I happened to know Chester Bowles well, had known him well before the war, and when I first joined OWMR, Bowles was director of Price Stabilization (he was the head of the OPA). Sometime that winter he became director of Economic Stabilization, a position that Vinson had held for a time. Because I had known Bowles very well, I was in contact with him and in effect found myself often having to be the only communications link between Snyder and Bowles. They got along very poorly. They disagreed on most major issues, and they disliked one another personally. When Bowles moved from OPA and became director of Economic Stabilization, he asked me if I would move over and join his staff.
I did not think that was wise, but with John Snyder's consent, I became one of Bowles' deputies. So I was a kind of personal interlocking directorate. I was working as Snyder's deputy part-time and part-time as Bowles' deputy. As they were hardly speaking to one another, this
was quite an interesting period in my life.
WILSON: What was your feeling about the President's position? Was he primarily concerned with the political effects?
BISSELL: I think so. Let me put it this way. I not only knew Bowles well, I came to know a lot of the men who worked for him, his close associates. I had a great deal of sympathy for their objectives at this point. I thought that as a group they were rather more idealistic and rather more dedicated than, for instance, the men remaining at that stage in the War Production Board. Very often the conflicts were between those two groups, with the War Production Board people acting as the spokesmen for avoiding strikes and accelerating production. This left the OPA and the Department of Labor in a kind of peculiar position because the WPB became to some extent the spokesman for the claims of the unions. The group around Bowles had become deeply dedicated to their goal of price stabilization, and when I say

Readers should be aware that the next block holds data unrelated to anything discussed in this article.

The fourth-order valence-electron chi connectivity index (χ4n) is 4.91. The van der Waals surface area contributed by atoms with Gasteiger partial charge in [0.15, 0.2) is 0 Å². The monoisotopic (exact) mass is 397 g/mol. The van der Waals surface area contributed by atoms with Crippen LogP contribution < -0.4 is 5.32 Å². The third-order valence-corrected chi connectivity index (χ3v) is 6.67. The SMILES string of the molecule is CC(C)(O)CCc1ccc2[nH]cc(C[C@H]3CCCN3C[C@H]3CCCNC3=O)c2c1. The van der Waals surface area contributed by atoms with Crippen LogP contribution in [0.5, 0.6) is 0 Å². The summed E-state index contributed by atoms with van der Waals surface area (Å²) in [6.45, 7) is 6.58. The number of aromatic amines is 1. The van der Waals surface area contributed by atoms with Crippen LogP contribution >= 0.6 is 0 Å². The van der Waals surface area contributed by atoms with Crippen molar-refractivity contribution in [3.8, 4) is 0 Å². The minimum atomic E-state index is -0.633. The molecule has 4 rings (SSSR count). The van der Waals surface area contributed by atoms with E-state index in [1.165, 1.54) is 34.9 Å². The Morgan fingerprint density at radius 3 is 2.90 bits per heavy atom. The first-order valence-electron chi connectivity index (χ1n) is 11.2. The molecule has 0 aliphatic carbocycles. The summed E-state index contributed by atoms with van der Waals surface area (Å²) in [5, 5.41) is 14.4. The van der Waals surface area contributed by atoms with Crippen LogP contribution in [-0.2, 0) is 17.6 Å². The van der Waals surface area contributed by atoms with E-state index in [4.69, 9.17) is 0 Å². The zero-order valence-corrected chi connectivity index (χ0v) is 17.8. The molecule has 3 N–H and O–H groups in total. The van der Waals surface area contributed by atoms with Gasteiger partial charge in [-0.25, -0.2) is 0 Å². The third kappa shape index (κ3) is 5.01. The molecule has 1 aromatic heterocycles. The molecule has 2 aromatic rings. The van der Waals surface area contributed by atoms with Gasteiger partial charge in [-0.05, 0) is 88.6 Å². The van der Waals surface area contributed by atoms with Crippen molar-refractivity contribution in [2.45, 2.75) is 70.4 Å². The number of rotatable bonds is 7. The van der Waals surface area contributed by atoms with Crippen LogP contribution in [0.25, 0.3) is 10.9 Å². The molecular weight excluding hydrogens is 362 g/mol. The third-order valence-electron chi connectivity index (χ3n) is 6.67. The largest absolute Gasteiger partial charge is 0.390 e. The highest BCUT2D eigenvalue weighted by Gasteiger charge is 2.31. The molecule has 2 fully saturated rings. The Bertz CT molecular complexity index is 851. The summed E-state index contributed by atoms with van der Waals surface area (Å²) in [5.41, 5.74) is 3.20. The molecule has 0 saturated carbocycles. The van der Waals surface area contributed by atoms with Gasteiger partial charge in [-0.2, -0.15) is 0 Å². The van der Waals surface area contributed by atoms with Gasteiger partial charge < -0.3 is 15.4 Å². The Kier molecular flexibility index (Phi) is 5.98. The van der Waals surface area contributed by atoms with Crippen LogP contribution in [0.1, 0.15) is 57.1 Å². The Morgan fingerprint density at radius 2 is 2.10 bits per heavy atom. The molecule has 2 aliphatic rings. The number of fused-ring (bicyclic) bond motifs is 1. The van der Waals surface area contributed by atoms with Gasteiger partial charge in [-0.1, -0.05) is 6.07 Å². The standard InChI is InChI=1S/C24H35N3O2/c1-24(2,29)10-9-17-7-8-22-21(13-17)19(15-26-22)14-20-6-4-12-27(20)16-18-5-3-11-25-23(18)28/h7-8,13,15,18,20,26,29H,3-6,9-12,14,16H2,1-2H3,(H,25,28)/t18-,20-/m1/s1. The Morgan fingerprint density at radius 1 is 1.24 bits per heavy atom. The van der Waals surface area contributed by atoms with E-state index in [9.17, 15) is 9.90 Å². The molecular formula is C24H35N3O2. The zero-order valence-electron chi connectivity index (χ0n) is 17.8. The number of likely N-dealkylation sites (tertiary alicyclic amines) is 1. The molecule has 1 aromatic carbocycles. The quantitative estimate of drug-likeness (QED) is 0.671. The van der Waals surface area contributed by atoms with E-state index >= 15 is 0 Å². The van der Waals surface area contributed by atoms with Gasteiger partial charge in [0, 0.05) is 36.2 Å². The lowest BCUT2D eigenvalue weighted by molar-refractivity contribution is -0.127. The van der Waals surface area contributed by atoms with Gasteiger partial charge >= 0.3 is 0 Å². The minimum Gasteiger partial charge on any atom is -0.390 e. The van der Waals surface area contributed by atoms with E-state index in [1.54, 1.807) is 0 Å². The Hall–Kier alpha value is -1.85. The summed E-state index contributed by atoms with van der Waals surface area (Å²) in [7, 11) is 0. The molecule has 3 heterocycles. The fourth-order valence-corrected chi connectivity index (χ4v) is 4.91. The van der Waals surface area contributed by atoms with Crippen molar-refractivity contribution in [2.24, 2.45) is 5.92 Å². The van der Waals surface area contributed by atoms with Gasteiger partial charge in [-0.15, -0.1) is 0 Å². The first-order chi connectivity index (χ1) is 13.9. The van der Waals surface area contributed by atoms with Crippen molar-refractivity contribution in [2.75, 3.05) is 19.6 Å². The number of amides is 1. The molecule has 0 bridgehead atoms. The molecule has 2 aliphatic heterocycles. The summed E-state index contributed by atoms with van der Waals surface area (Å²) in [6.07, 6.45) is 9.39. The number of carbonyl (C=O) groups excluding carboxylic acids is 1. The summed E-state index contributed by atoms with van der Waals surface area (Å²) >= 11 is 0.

deeply dedicated, I really mean emotionally involved in that goal. Rather more emotionally involved than I think any other similar group in the administration became in any other objective (although Wilson Wyatt and Coombs, who worked for him in housing, had a somewhat similar emotional involvement in their program). My feeling is that the President, although loyal to Bowles, appreciating Bowles' loyalty to him, and giving him a good deal of backing, fundamentally did not share the same emotional involvement in price stabilization as an end in itself. I think, therefore, that if one had got him to examine the issues and express his innermost views at that time, they would have been rather more on the other side than they were in back of Bowles.
This may have been a form of wisdom. With hindsight, I think it's clear that the stabilization of the price level roughly at its wartime level couldn't be maintained indefinitely. The cost-push spring was coiled up by years of cost
increases, and there was going to be a significant price inflation at some point. I'm not at all clear, with hindsight, that much would have been gained by keeping that lid on any longer than it actually was. I think Paul Porter, Bowles' successor at the OPA, ultimately came to feel that himself, but at the time when I was deeply involved in it, this was still a very emotional issue in Washington.